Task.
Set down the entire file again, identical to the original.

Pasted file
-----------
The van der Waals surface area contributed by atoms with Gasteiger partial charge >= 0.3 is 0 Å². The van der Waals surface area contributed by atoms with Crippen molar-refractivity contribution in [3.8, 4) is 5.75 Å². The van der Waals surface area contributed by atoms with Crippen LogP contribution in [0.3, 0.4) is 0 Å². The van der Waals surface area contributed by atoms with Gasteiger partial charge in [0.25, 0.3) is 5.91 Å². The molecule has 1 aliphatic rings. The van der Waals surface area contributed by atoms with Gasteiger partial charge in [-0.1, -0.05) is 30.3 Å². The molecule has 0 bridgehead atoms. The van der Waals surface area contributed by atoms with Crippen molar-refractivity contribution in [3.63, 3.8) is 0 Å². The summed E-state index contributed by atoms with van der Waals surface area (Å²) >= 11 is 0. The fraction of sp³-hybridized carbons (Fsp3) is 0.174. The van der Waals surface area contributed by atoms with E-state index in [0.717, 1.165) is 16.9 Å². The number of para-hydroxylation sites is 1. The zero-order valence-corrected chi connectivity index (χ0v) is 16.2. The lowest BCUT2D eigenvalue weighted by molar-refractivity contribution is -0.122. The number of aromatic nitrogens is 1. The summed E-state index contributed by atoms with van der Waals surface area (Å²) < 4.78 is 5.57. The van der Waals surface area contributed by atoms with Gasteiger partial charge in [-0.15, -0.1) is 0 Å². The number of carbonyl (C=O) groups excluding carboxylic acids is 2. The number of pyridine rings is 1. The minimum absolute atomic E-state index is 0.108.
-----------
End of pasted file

The van der Waals surface area contributed by atoms with Gasteiger partial charge >= 0.3 is 0 Å². The van der Waals surface area contributed by atoms with Crippen molar-refractivity contribution in [3.8, 4) is 5.75 Å². The van der Waals surface area contributed by atoms with Crippen LogP contribution in [0.3, 0.4) is 0 Å². The van der Waals surface area contributed by atoms with Gasteiger partial charge in [0.25, 0.3) is 5.91 Å². The molecule has 1 aliphatic rings. The van der Waals surface area contributed by atoms with Gasteiger partial charge in [-0.1, -0.05) is 30.3 Å². The molecule has 0 bridgehead atoms. The van der Waals surface area contributed by atoms with Crippen molar-refractivity contribution in [3.63, 3.8) is 0 Å². The summed E-state index contributed by atoms with van der Waals surface area (Å²) >= 11 is 0. The fraction of sp³-hybridized carbons (Fsp3) is 0.174. The van der Waals surface area contributed by atoms with E-state index in [0.717, 1.165) is 16.9 Å². The number of para-hydroxylation sites is 1. The zero-order valence-corrected chi connectivity index (χ0v) is 16.2. The lowest BCUT2D eigenvalue weighted by molar-refractivity contribution is -0.122. The number of aromatic nitrogens is 1. The summed E-state index contributed by atoms with van der Waals surface area (Å²) < 4.78 is 5.57. The van der Waals surface area contributed by atoms with Gasteiger partial charge in [-0.15, -0.1) is 0 Å². The number of carbonyl (C=O) groups excluding carboxylic acids is 2. The number of pyridine rings is 1. The minimum absolute atomic E-state index is 0.108.